10 Fatloss Questions You Should Be Asking ( Part 1 )

[ Editor’s Note:  Fitness author Jon Benson shared this letter with me and gave me permission to share it with you. ]

There’s stuff you know.

Then there’s stuff you don’t know.

But the key to success in anything is the discovery of one other variable:

The things you don’t know you don’t know.

Think about that.

So many people ask me questions like…

— How can I get rid of my stubborn bodyfat?
— How fast can I do it?
— What’s the best dietplan for me?

These are good questions, don’t get me wrong.

But there are at least 10 questions most people never know to ask.

It’s the stuff they didn’t know they didn’t know… make sense?

Today we’ll cover 3 of the 10…

HIDDEN QUESTION 1:
“What’s The Best Dietary-Fat To Eat To Get Rid Of Bodyfat?”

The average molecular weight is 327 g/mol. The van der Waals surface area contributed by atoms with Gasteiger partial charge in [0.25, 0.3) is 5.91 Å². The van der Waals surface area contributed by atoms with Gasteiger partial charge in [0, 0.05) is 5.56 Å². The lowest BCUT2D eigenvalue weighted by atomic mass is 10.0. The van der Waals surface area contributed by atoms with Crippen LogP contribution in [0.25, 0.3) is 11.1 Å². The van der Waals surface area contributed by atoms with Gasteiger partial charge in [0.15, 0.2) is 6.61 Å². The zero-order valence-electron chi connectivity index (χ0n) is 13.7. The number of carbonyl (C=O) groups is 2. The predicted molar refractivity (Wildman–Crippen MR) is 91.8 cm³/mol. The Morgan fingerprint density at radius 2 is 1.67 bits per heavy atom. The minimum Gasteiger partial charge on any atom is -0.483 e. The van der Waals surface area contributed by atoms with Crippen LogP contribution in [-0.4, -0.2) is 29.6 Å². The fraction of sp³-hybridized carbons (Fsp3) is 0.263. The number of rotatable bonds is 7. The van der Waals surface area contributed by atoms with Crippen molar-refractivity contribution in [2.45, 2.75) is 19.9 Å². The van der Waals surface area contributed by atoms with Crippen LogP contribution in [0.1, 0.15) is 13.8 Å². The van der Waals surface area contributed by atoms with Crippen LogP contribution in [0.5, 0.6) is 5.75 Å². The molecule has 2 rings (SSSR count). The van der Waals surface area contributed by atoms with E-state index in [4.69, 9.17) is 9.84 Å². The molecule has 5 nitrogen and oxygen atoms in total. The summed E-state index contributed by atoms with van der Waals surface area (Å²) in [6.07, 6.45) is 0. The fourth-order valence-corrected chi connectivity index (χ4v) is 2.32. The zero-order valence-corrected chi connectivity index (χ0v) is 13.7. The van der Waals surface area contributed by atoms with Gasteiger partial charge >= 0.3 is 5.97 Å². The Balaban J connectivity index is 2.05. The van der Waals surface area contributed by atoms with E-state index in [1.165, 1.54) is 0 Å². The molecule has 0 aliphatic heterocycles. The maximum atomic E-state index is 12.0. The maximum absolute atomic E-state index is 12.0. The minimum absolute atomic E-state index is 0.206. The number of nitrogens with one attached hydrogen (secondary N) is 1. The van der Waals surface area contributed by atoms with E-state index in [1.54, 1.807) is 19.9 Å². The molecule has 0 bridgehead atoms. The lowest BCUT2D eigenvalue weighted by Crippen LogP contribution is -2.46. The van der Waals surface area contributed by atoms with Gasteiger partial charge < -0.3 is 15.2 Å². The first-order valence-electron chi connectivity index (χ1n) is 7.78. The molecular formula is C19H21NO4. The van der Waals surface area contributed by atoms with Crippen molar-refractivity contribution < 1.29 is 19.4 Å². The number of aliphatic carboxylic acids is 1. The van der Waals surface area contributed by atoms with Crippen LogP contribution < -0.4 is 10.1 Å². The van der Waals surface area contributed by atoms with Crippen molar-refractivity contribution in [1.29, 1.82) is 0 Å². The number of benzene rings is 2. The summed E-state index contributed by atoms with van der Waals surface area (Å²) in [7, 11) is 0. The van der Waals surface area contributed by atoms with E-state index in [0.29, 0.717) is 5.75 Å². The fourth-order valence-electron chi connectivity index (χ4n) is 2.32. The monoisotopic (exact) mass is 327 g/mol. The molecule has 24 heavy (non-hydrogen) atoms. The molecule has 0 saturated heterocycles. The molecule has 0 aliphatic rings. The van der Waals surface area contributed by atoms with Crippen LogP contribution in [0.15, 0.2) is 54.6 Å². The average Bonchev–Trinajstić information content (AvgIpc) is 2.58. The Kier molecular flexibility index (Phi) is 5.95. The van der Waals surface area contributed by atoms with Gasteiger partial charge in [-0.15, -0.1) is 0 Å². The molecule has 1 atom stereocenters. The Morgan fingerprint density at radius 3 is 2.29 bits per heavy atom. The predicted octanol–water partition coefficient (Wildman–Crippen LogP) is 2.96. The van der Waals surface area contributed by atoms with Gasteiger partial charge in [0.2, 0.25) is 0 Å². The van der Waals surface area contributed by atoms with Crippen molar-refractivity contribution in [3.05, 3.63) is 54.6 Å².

Sounds nutty, doesn’t it?

The media loves to deceive you when it comes to dietary fats… and I’m here to set the record straight:

You absolutely must consume dietary fat in order to burn-off your bodyfat.

There’s an old saying:  “Fat burns…but in the presence of dietary-fat.”

It’s true.

There are actually two “Best Fats” you should be eating:

Coconut Oil
CLA

Coconut oil is ideal to cook with. Use that in place of all the starchy foods you may be eating. You’ll get leaner faster… and you’ll be a ton more healthy too.

Coconut oil keeps you satisfied longer, lubricates your joints, and yes… actually helps you get rid of stubborn bodyfat.

Use 1 tablespoon per 50 lbs per day, but be sure to decrease your starchy carbs (breads, rice, potatoes, etc.)

CLA is a form of (gasp!) transfat… but it’s a healthy form that helps your body get rid of bodyfat. You can only get it in supplement-form… well, that’s the best way.

I personally take 4 grams per day. Jarrow is my favorite brand. You can get it at most health food stores.

I cover several other fats you need to eat in my video and book, found here:

HIDDEN QUESTION 2:
“Why Is Cardio Bad For Me?”

Okay… that’s an over-statement. It’s not ‘bad’ for you… it’s just not nearly as ‘good’ for you as the media and magazines want you to believe.

Especially if you do it the way they suggest: Too long, too frequently.